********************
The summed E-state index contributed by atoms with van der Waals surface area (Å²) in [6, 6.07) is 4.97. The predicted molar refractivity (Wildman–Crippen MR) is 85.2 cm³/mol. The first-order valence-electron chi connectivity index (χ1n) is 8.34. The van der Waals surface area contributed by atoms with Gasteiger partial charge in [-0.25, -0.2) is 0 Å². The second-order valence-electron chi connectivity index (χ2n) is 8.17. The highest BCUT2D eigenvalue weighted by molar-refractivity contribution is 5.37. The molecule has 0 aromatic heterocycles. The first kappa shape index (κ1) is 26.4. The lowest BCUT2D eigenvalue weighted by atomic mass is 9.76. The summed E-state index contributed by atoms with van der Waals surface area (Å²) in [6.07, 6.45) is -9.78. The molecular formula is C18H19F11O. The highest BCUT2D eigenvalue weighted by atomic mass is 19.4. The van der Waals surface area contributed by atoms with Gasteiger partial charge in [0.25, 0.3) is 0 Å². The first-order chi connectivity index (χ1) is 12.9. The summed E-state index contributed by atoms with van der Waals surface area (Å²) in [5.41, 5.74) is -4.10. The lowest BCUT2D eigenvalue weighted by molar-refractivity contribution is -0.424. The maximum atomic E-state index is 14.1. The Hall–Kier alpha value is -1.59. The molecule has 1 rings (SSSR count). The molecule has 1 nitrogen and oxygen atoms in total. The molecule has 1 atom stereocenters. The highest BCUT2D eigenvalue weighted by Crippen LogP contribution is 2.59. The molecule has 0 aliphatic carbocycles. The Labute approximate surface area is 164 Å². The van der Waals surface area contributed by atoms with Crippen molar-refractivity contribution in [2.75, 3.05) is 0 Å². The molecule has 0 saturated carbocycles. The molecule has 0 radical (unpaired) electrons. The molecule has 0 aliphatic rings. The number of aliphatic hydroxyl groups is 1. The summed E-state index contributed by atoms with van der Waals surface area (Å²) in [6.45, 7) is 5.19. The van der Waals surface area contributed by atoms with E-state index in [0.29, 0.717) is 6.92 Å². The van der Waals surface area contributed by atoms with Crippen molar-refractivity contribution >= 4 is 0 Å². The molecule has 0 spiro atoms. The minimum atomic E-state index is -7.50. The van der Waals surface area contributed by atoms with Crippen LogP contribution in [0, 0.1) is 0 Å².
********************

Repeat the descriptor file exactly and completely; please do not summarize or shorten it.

The summed E-state index contributed by atoms with van der Waals surface area (Å²) in [6, 6.07) is 4.97. The predicted molar refractivity (Wildman–Crippen MR) is 85.2 cm³/mol. The first-order valence-electron chi connectivity index (χ1n) is 8.34. The van der Waals surface area contributed by atoms with Gasteiger partial charge in [-0.25, -0.2) is 0 Å². The second-order valence-electron chi connectivity index (χ2n) is 8.17. The highest BCUT2D eigenvalue weighted by molar-refractivity contribution is 5.37. The molecule has 0 aromatic heterocycles. The first kappa shape index (κ1) is 26.4. The lowest BCUT2D eigenvalue weighted by atomic mass is 9.76. The summed E-state index contributed by atoms with van der Waals surface area (Å²) in [6.07, 6.45) is -9.78. The molecular formula is C18H19F11O. The highest BCUT2D eigenvalue weighted by atomic mass is 19.4. The van der Waals surface area contributed by atoms with Gasteiger partial charge in [0.25, 0.3) is 0 Å². The first-order chi connectivity index (χ1) is 12.9. The summed E-state index contributed by atoms with van der Waals surface area (Å²) in [5.41, 5.74) is -4.10. The lowest BCUT2D eigenvalue weighted by molar-refractivity contribution is -0.424. The maximum atomic E-state index is 14.1. The Hall–Kier alpha value is -1.59. The molecule has 1 rings (SSSR count). The molecule has 1 nitrogen and oxygen atoms in total. The molecule has 1 atom stereocenters. The highest BCUT2D eigenvalue weighted by Crippen LogP contribution is 2.59. The molecule has 0 aliphatic carbocycles. The Labute approximate surface area is 164 Å². The van der Waals surface area contributed by atoms with Crippen molar-refractivity contribution in [2.75, 3.05) is 0 Å². The molecule has 0 saturated carbocycles. The molecule has 0 radical (unpaired) electrons. The molecule has 0 aliphatic rings. The number of aliphatic hydroxyl groups is 1. The summed E-state index contributed by atoms with van der Waals surface area (Å²) in [6.45, 7) is 5.19. The van der Waals surface area contributed by atoms with E-state index in [0.29, 0.717) is 6.92 Å². The van der Waals surface area contributed by atoms with Crippen molar-refractivity contribution >= 4 is 0 Å². The molecule has 0 spiro atoms. The minimum atomic E-state index is -7.50. The van der Waals surface area contributed by atoms with Crippen LogP contribution in [0, 0.1) is 0 Å².